Historically, suction fittings and main drain covers were tested to ASME/ANSI A112.19.8M, "Suction Fittings for use in Swimming Pools, Wading Pools, Spas, Hot Tubs, and Whirlpool Bath Applications," by various other agencies. However, state and local regulatory officials began to request development of a certification program for main drains and suction fittings. This new program would demonstrate a main drain or suction fitting's conformance to performance requirements of the current ASME standard as well as sanitation requirements of Standard 50. NSF's Joint Committee on Pool Equipment expanded the standard's requirements in late 1999 to include reference to the ASME standard. The revised standard was designated as ANSI-accredited on Jan. 4, 2000. With this extra measure of testing, consumers can be confident that pool/spa main drain covers and other suction fittings bearing the certification agency's mark for Standard 50 Certification have passed requirements for both performance and sanitation. Product data plates
The product data plate on pool and spa equipment contains essential information for the end-user, as well as for the regulatory official inspecting the installation and operation. All data plates contain the manufacturer's name, address and product model number. If the data plate doesn't state the unit was evaluated specifically for pool use or spa use only, then it was evaluated for both pool and spa end uses. Filter data plates contain other important information, including the product serial number, required clearances for maintenance, effective filtration area of the unit, maximum design flow rate, steps of operation and maximum working pressure. Pump data plates have a serial number and an additional designation indicating a self-priming or non-self-priming pump. Data plates for multiport valves contain information regarding maximum head loss, flow rates and working pressure. Data plates of chemical pumps include the recommended chemicals and maximum output rate as verified by the certification body as part of the certification process. Data plates play a key role for the regulatory authority and installer to ensure the equipment is installed properly and that it functions as designed and certified. Conclusion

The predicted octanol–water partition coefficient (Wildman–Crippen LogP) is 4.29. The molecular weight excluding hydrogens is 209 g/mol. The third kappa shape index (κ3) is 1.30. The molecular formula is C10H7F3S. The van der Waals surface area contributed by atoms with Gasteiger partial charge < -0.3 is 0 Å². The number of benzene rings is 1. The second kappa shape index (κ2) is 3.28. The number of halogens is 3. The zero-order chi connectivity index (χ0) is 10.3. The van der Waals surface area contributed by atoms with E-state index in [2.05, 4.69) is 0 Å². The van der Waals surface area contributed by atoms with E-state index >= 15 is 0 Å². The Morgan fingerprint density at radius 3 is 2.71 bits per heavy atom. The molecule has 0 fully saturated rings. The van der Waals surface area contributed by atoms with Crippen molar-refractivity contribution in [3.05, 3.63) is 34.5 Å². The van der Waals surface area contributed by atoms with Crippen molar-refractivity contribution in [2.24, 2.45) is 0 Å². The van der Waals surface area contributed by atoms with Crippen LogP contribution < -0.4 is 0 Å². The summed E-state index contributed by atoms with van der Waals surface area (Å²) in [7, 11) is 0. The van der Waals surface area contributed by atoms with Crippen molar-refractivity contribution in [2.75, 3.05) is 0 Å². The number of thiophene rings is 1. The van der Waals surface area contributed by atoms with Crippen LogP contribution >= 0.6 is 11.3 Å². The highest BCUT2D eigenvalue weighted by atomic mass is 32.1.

ANSI/NSF Standard 50 plays an important role in the pool and spa industry by providing requirements for equipment and materials commonly included in water circulation systems of both residential and public swimming pools, spas and hot tubs. The standard incorporates minimum requirements for materials, design, construction and performance of circulation system equipment. Due to revisions in the standard in late 1999, consumers can be confident that pool/spa main drain covers and other suction fittings bearing the certification agency's mark for Standard 50 have passed requirements for both performance and sanitation. As the use of pools and spas continues to increase, it's important the equipment used to treat the water is functioning properly. Use of equipment certified to Standard 50 provides an important baseline for both performance and health effects. About the author
Margaret Rayer is the business unit specialist for the Pool & Spa Equipment Program at NSF International in Ann Arbor, Mich. She has a bachelor's degree in ecosystems biology from Eastern Michigan University. Rayer can be contacted at (800) 673-6275, (734) 769-0109 (fax) or email: rayer@nsf.org

 
For earlier columns in this category, click on the link below or hit the 'List All' button.
Building Steam for the Revision of ANSI/NSF 62  April 2001
POU/POE Water Treatment Devices -- Increasing Awareness Among the Masses  March 2001
ANSI/NSF Standard Revisions Improve Real World Application  February 2001
Drinking Water Treatment Standards -- The Process of Certification  January 2001
Testing for Lead Contamination -- Making Sense of a Complex Matter  December 2000
Proposed Arsenic Protocol -- Gauging the Potential Dangers  November 2000
Chloramines and their Presence in Water -- Meeting the New Standards  October 2000
France Launches Certification Program for DWTUs -- Meeting American Standards  September 2000
New Regulation Opens Japan to Plumbing Products Manufactured Worldwide  August 2000
Filtration -- Defining ``Absolute`` and ``Nominal``  July 2000
Materials Safety Kick-Off  June 2000
Is Your Water Bugged? The Scoop on Developing a New Microbiological Reduction Standard  May 2000